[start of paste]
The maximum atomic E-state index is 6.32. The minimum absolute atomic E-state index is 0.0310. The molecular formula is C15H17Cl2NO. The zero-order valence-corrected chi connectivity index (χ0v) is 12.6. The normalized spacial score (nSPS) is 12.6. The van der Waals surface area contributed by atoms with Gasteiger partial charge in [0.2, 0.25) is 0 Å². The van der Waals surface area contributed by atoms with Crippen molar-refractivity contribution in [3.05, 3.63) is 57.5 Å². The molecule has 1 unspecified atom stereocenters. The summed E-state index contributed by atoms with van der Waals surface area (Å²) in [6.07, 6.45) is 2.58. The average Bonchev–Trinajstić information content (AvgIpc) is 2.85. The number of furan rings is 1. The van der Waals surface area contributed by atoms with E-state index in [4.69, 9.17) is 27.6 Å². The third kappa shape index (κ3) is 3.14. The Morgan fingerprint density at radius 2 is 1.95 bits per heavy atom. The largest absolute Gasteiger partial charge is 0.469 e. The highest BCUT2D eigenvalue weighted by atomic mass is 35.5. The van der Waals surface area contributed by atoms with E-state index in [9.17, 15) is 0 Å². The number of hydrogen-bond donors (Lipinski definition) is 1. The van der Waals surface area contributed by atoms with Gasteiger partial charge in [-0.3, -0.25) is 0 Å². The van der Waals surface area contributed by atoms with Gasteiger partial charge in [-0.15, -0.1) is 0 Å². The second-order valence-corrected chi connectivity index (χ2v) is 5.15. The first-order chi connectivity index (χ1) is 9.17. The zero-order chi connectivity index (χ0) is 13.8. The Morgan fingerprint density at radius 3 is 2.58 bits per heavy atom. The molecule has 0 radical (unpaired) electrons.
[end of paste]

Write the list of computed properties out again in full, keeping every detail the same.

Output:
The maximum atomic E-state index is 6.32. The minimum absolute atomic E-state index is 0.0310. The molecular formula is C15H17Cl2NO. The zero-order valence-corrected chi connectivity index (χ0v) is 12.6. The normalized spacial score (nSPS) is 12.6. The van der Waals surface area contributed by atoms with Gasteiger partial charge in [0.2, 0.25) is 0 Å². The van der Waals surface area contributed by atoms with Crippen molar-refractivity contribution in [3.05, 3.63) is 57.5 Å². The molecule has 1 unspecified atom stereocenters. The summed E-state index contributed by atoms with van der Waals surface area (Å²) in [6.07, 6.45) is 2.58. The average Bonchev–Trinajstić information content (AvgIpc) is 2.85. The number of furan rings is 1. The van der Waals surface area contributed by atoms with E-state index in [4.69, 9.17) is 27.6 Å². The third kappa shape index (κ3) is 3.14. The Morgan fingerprint density at radius 2 is 1.95 bits per heavy atom. The largest absolute Gasteiger partial charge is 0.469 e. The highest BCUT2D eigenvalue weighted by atomic mass is 35.5. The van der Waals surface area contributed by atoms with E-state index in [9.17, 15) is 0 Å². The number of hydrogen-bond donors (Lipinski definition) is 1. The van der Waals surface area contributed by atoms with Gasteiger partial charge in [-0.3, -0.25) is 0 Å². The van der Waals surface area contributed by atoms with Gasteiger partial charge in [-0.15, -0.1) is 0 Å². The second-order valence-corrected chi connectivity index (χ2v) is 5.15. The first-order chi connectivity index (χ1) is 9.17. The zero-order chi connectivity index (χ0) is 13.8. The Morgan fingerprint density at radius 3 is 2.58 bits per heavy atom. The molecule has 0 radical (unpaired) electrons.